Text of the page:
His reporting career began in the late 1970s in New Orleans where he worked for The States-Item and The Times Picayune. During that time, He grabbed hold to mentors in the field such as Walt Philbin, Jim Amoss and Jack Davis to learn the craft. He said, “When I ran out of teachers, I grabbed newspapers from the library and deconstructed the way stories were put together until I could do it myself.”

Throughout his career, Baquet has covered and/or made executive decisions on some of the most controversial political figures and matters.

While working in New Orleans, he profiled former Louisiana Gov. Edwin Edwards and crime boss Carlos Marcello.

At The Chicago Tribune, he served as assistant metro editor and chief investigative reporter, covering politics and the garbage hauling industry. In 1988, he won a Pulitzer Prize for his investigative work. Prior to joining The New York Times, Baquet was managing editing for the Los Angeles Times, a job he lost for reportedly refusing to cut jobs in the newsroom.

Today, he said the New York Times is sustainable in the changing media landscape and secures half of its revenue from consumers who pay for print and online subscriptions.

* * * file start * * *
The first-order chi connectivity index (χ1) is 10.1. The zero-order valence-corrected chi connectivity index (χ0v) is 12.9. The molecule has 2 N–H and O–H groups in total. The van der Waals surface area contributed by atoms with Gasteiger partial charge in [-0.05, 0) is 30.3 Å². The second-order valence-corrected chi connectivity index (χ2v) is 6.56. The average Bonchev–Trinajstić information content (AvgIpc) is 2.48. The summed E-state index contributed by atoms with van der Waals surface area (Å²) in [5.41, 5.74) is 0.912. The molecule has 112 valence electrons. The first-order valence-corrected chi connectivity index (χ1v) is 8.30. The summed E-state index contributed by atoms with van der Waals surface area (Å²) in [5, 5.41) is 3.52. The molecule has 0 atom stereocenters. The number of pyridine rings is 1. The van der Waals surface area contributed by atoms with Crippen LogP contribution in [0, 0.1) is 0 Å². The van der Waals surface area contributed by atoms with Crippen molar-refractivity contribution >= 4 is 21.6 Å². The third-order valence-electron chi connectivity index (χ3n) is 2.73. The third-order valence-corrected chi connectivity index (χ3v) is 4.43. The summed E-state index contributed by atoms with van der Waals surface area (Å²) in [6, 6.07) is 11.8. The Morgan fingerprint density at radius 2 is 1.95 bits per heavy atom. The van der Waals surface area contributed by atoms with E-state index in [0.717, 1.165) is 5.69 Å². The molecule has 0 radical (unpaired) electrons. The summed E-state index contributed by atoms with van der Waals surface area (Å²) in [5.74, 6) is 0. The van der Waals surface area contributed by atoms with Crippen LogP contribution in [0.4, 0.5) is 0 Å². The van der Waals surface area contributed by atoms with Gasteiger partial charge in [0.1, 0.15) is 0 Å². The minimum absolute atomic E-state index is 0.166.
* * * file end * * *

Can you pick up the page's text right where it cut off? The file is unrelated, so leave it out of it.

Content and reputation wise, Baquet defended his approval of the New York Times’ use of anonymous sources and his decision not to run Charlie Hebdo cartoons so as to not offend Muslims and because he found the cartoons to be sexually explicit.

On matters of national security, Baquet has made decisions to withhold information with regrets and confidence.

For instance, on the WikiLeaks coverage, Baquet was the intermediary between the administration, The Guardian and Wiki. The deal was that the other publications would withhold whatever information The New York Times withheld. In one case, it was decided not to release certain information about one of Muammar Gaddafi’s visits to New York, which could have jeopardized a source from within Gaddafi’s camp. He stands behind that decision.

Conversely, he regretted a decision to withhold information at the request of the CIA that would have provided geographic details about where the U.S. drone that killed U.S. citizens, Islamic militant and al-Qaida recruiter Anwar al-Awalki originated. Baquet made the decision while on deadline and without consulting with the reporters, who later made a case for publishing the info. The information was released days later.

On such matters, Baquet said “You shouldn’t hold stuff if it’s a political argument.”

As it relates to the 2016 presidential election, Baquet said he doesn’t get a lot of questions about Louisiana Gov. Bobby Jindal and said that Jindal is in a “very difficult position if he wants to rise nationally.”

On the flip side, The New York Times broke the Hillary Rodham Clinton email story. “We broke the story, so I’m happy,” he said, adding that he believes it’s a legitimate news story that’s worthy of public discussion.

This article originally published in the March 30, 2015 print edition of The Louisiana Weekly newspaper.